31 Blood Pressure Pulse Pressure = Systolic - Diastolic
Difference between systolic and diastolic Mean arterial pressure (MAP) Average pressure in the arteries Pulse Pressure = Systolic - Diastolic MAP = Diastolic + 1/3(pulse pressure)

32 Mean Arterial Pressure
Blood pressure of 120/80 mm Hg MAP = 80 mm Hg (120-80) = 80 mm Hg + 13 = 93 mm Hg

33 Hemodynamics Based on interrelationships between: Pressure Resistance

34 Hemodynamics: Pressure
Blood flows from high → low pressure Proportional to the difference between MAP and right atrial pressure (ΔP)

35 Blood Flow Through the Systemic Circuit

36 Hemodynamics: Resistance
Resistance depends upon: Length of the vessel Viscosity of the blood Radius of the vessel A small change in vessel diameter can have a dramatic impact on resistance! Resistance = Length x viscosity Radius4

37 Hemodynamics: Blood Flow
Directly proportional to the pressure difference between the two ends of the system Inversely proportional to resistance Flow = Δ Pressure Resistance

38 Sources of Vascular Resistance
MAP decreases throughout the systemic circulation Largest drop occurs across the arterioles Arterioles are called “resistance vessels”

39 Pressure Changes Across the Systemic Circulation

40 Pressure Changes During the Cardiac Cycle

41 Factors That Influence Arterial Blood Pressure

42 Cardiovascular Control

43 How can the blood vessels increase blood flow?
Vasodilation to increase blood flow to muscles and skin Waste products (metabolic or local control) Sympathetic stimulation (cholinergic) Vasoconstriction to maintain blood pressure Sympathetic stimulation (adrenergic) Maximum muscle blood flow is limited by the ability to maintain blood pressure

44 Vasodilation Vasoconstriction

45 Blood Vessels

46 Oxygen Extraction Measured as a-v O2 difference
a = O2 in arteries (20 ml/100 ml of blood) v = O2 in veins (15 ml/100 ml of blood) (a-v)O2 = 5 ml/100 ml of blood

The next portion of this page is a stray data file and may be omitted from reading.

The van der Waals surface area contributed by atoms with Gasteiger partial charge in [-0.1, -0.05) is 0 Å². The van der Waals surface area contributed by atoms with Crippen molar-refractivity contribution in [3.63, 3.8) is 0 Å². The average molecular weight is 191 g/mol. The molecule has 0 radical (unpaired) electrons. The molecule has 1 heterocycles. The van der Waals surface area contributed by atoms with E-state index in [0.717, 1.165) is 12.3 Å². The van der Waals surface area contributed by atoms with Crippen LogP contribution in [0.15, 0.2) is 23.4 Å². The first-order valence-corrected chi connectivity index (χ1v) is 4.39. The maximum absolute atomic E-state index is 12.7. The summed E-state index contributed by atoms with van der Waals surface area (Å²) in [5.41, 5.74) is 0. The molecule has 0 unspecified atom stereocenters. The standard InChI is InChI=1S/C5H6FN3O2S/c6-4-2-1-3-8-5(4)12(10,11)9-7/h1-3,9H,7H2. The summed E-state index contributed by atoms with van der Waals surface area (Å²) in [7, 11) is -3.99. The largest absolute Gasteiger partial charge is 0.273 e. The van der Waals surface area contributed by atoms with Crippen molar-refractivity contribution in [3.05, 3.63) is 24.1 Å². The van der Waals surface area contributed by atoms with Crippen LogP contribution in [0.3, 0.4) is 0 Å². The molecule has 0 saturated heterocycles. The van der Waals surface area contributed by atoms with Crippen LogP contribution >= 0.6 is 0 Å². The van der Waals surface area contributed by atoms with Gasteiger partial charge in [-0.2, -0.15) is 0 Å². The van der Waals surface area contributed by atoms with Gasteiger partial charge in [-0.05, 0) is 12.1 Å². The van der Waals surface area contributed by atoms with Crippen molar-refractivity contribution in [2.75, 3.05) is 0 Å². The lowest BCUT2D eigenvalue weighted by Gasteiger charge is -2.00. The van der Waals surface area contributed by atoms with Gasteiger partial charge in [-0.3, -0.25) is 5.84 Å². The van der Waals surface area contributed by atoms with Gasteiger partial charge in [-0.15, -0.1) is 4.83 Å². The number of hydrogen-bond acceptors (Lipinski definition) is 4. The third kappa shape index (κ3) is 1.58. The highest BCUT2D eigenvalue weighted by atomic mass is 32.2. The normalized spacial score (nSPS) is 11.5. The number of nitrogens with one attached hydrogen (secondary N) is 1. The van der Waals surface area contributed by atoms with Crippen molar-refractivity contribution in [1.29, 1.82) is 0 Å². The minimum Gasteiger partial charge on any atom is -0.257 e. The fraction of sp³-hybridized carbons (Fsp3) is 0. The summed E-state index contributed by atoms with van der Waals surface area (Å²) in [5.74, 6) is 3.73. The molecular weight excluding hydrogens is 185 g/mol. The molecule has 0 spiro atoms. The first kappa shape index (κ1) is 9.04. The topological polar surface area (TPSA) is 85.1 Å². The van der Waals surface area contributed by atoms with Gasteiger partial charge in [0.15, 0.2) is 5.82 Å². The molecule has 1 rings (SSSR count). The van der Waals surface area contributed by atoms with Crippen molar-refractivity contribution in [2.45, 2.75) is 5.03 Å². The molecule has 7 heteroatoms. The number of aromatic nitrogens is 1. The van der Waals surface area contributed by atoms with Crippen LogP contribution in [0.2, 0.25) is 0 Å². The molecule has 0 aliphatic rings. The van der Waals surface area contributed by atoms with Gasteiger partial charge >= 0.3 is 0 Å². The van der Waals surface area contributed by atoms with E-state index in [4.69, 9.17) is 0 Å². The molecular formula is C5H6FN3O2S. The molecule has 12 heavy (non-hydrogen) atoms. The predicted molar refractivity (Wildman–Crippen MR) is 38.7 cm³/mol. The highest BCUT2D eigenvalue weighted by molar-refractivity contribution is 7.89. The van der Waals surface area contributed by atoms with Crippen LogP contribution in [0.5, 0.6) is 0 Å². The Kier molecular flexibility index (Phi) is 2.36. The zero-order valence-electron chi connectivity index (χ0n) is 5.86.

47 High pressure to a Low pressure High pressure to a Lower pressure
a-v O2 difference No change in O2 content in the blood Remains at 20 ml/100 ml of blood Decrease in O2 inside the muscle Greater pressure difference between the blood and the muscles Oxygen moves from a HIGH pressure area (blood) to a LOW pressure area (muscle) Therefore, more O2 is extracted from the blood High pressure to a Low pressure High pressure to a Lower pressure

48 Lower PO2 due to an increase in O2 consumption (VO2) during exercise
RESTING EXERCISE 20 ml or P02 98 20 ml or P02 98 5 ml extracted 15 ml extracted PO2 = 40 PO2 = 20 Lower PO2 due to an increase in O2 consumption (VO2) during exercise

49 Oxygen Consumption VO2 liters per minute
milliliters per kilogram per minute VO2 = oxygen supply x oxygen extraction VO2 = Q x a-v O2 difference VO2 = HR x SV x a-v O2 difference

50 Oxygen Consumption An increase in oxygen supply leads to an increase in oxygen consumption Increase in cardiac output With help from HR and SV Increase in (a-v)O2 More O2 is supplied and extracted Therefore, more O2 can be used by the muscle fibers (mito)

51 Oxygen Consumption Q and a-v O2 difference each account for 50% of the increase in VO2 during exercise Near maximal exercise, Q accounts for 75% of the increase in VO2

52 Oxygen Consumption VO2 increases with intensity
VO2 = rate of blood flow times the O2 extracted from a given amount of blood VO2 = cardiac output x a-vO2 difference VO2 can increase by A greater blood flow Taking more oxygen out of every 100 ml of blood



55 What limits aerobic exercise?
Lack of oxygen supply? If so, wouldn’t the muscles be more anaerobic? And, wouldn’t the heart also be more anaerobic? But an anaerobic heart produces angina Maybe the central nervous system protects the heart from ischemia by causing muscle fatigue before the heart becomes ‘anaerobic’?